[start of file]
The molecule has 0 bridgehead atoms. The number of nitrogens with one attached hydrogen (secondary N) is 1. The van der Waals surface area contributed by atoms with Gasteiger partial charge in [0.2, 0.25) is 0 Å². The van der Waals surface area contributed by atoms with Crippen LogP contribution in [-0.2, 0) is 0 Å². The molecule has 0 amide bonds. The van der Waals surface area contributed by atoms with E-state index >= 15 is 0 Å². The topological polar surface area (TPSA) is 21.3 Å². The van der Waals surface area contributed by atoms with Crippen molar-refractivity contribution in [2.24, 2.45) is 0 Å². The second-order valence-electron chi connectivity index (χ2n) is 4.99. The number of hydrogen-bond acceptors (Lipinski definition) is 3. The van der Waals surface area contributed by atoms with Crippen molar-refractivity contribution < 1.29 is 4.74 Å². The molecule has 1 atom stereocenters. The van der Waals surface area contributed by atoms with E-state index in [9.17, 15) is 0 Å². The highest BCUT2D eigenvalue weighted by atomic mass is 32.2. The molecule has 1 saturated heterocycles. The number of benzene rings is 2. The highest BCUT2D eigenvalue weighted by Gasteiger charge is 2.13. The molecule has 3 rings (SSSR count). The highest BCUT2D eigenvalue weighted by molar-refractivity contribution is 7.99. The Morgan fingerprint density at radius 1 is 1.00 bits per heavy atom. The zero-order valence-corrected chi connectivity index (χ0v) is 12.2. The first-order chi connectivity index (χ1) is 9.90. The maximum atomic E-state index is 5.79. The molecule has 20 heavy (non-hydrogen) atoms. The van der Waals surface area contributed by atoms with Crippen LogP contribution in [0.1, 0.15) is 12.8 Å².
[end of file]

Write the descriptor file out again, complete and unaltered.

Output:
The molecule has 0 bridgehead atoms. The number of nitrogens with one attached hydrogen (secondary N) is 1. The van der Waals surface area contributed by atoms with Gasteiger partial charge in [0.2, 0.25) is 0 Å². The van der Waals surface area contributed by atoms with Crippen LogP contribution in [-0.2, 0) is 0 Å². The molecule has 0 amide bonds. The van der Waals surface area contributed by atoms with E-state index >= 15 is 0 Å². The topological polar surface area (TPSA) is 21.3 Å². The van der Waals surface area contributed by atoms with Crippen molar-refractivity contribution in [2.24, 2.45) is 0 Å². The second-order valence-electron chi connectivity index (χ2n) is 4.99. The number of hydrogen-bond acceptors (Lipinski definition) is 3. The van der Waals surface area contributed by atoms with Crippen molar-refractivity contribution < 1.29 is 4.74 Å². The molecule has 1 atom stereocenters. The van der Waals surface area contributed by atoms with E-state index in [9.17, 15) is 0 Å². The highest BCUT2D eigenvalue weighted by atomic mass is 32.2. The molecule has 1 saturated heterocycles. The number of benzene rings is 2. The highest BCUT2D eigenvalue weighted by Gasteiger charge is 2.13. The molecule has 3 rings (SSSR count). The highest BCUT2D eigenvalue weighted by molar-refractivity contribution is 7.99. The Morgan fingerprint density at radius 1 is 1.00 bits per heavy atom. The zero-order valence-corrected chi connectivity index (χ0v) is 12.2. The first-order chi connectivity index (χ1) is 9.90. The maximum atomic E-state index is 5.79. The molecule has 20 heavy (non-hydrogen) atoms. The van der Waals surface area contributed by atoms with Crippen LogP contribution in [0.1, 0.15) is 12.8 Å².